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History, Culture, Spirituality

November 26, 2008 By:
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The always-outspoken and often-controversial architect Daniel Libeskind took the world by storm about 10 years ago when his Jewish Museum Berlin opened in the heart of the German capital, cutting its own distinctive, jagged path across the landscape of that recently unified city. The architect was then in his early 50s and had opened his design firm in Berlin in 1990, after winning the competition for the Jewish Museum project the year before.

Though this indisputably great building, animated by Jewish history and ideas, was the architect's first to be accepted for construction, it was not the first to be executed, as it turned out. A smaller museum, the Felix Nussbaum Museum in Osnabrück -- for which Libeskind also won a competition in 1995 -- was developed simultaneously with the Berlin structure, but was actually completed a year before the larger building.

Libeskind, who was born in postwar Poland in 1946 and became an American citizen in 1965, first studied music in Israel and New York, and had something of a career as a virtuoso pianist. But he eventually decided to study architecture, receiving his professional degree from New York's Cooper Union in 1970. He then earned a postgraduate degree in the history and theory of architecture at the School of Comparative Studies at Essex University in 1971.

Until he won his first commissions, Libeskind worked for the most part as a lecturer and an architectural theorist, someone soon recognized as an expert in his field, but one whose own designs were criticized as undoable. That is, until the Berlin museum was completed. His career -- except for the setback over his Twin Towers designs -- has continued apace, though again not without stimulating controversy.

The progress of at least one portion of the architect's multifaceted career is the subject of Daniel Libeskind and the Contemporary Jewish Museum: New Jewish Architecture from Berlin to San Francisco, which is published by the estimable art book firm Rizzoli. The book is liberally illustrated with sharply rendered, densely hued photographs and also includes essays by the architect himself, and scholars Mitchell Schwarzer and James E. Young, all of it overseen by Connie Wolf.

The volume is quite timely in a sense, since June 2008 saw the opening of Libeskind's most-recent work, the Contemporary Jewish Museum in San Francisco, which also happens to be his first building to find a North American home (Wolf has been its director and CEO since 1999). In addition to complementing his earlier German museums, it also completes a quartet that includes the Danish Jewish Museum in Copenhagen. These four works -- and the ideas that animate them -- are the subject of the Rizzoli volume.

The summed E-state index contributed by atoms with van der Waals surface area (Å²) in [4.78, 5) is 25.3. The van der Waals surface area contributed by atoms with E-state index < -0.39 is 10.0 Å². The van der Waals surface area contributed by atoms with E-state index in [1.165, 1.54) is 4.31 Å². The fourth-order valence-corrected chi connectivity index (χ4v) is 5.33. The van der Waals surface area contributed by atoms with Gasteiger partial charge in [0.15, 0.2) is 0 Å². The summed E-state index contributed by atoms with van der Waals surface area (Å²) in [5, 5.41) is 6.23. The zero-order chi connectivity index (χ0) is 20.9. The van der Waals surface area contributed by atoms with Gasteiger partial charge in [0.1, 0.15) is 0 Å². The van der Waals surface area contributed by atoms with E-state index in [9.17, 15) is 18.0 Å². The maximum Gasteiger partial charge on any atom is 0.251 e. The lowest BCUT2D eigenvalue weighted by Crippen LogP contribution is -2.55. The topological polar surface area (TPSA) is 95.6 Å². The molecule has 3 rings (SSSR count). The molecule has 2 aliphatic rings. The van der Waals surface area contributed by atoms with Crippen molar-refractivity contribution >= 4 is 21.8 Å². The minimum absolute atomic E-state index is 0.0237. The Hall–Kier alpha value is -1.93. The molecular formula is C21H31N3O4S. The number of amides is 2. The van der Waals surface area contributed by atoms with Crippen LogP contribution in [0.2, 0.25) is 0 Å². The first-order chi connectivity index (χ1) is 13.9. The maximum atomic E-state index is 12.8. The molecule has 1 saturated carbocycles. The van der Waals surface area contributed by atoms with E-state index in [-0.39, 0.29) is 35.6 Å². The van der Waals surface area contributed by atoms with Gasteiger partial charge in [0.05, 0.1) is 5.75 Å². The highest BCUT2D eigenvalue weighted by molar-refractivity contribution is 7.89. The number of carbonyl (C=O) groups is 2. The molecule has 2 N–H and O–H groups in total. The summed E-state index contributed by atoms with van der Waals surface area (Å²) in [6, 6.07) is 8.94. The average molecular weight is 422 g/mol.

Libeskind's newest work is the true focus of the book -- but it's seen in the context of his other museums, all of which have clearly drawn from the deep well of images set loose by the Jewish Museum Berlin.

Writes architecture professor Mitchell Schwarzer about the San Francisco building: "Blue steel cladding, a classically ornamented brick wall -- these are among the contrasts that strike the eye as one approaches Daniel Libeskind's Contemporary Jewish Museum in the emergent Yerba Buena district of San Francisco. Nowhere else in the city is the encounter between architecture's past and present so jarring, and yet so enticing. The unusual pairings of material, texture and shape are riveting. One starts to wonder what kind of museum awaits? Crossing the threshold and entering into the expansive lobby, history, culture and spirituality resonate in this soaring architectural space. Moving deeper into the galleries themselves, one feels reverberations between the sensuous breadth of what lies all around and the symbolic depth that it evokes. At some point, one gets the sense of what it is like to be in a Jewish space."

Professor James A. Young, known for his work on post-Holocaust art, points to another source of the history and ideas that animate this new building, that give the space the layers of meaning all Libeskind buildings possess.

The impetus, Young writes, was "a groundbreaking sociological study by Steven M. Cohen and Ari Kelman describing the current mind-set of young, largely unaffiliated Jews. 'From our interviews with Jewish young adults,' Cohen and Kelman reported, 'we learned how "engaged, but unaffiliated" Jews seek cultural experiences that offer alternatives to an institutional world they see as bland, conformist, conservative and alien. Instead, they are drawn to events that promise to cross boundaries between Jews and non-Jews, Jews and Jews, Jewish space and non-Jewish space and distinctively Jewish culture with putatively non-Jewish culture, effecting a "cultural hybridity." '

"In this extraordinary statement," Young continues, "they captured the goal of the museum, which is to offer space where Jewish and non-Jewish cultures co-exist, reciprocally nourish and inspire one another. Rather than definitively resolving the issue of what constitutes Jewish art, the [Contemporary Jewish Museum] becomes a space where both Jewish and non-Jewish visitors ponder the question."

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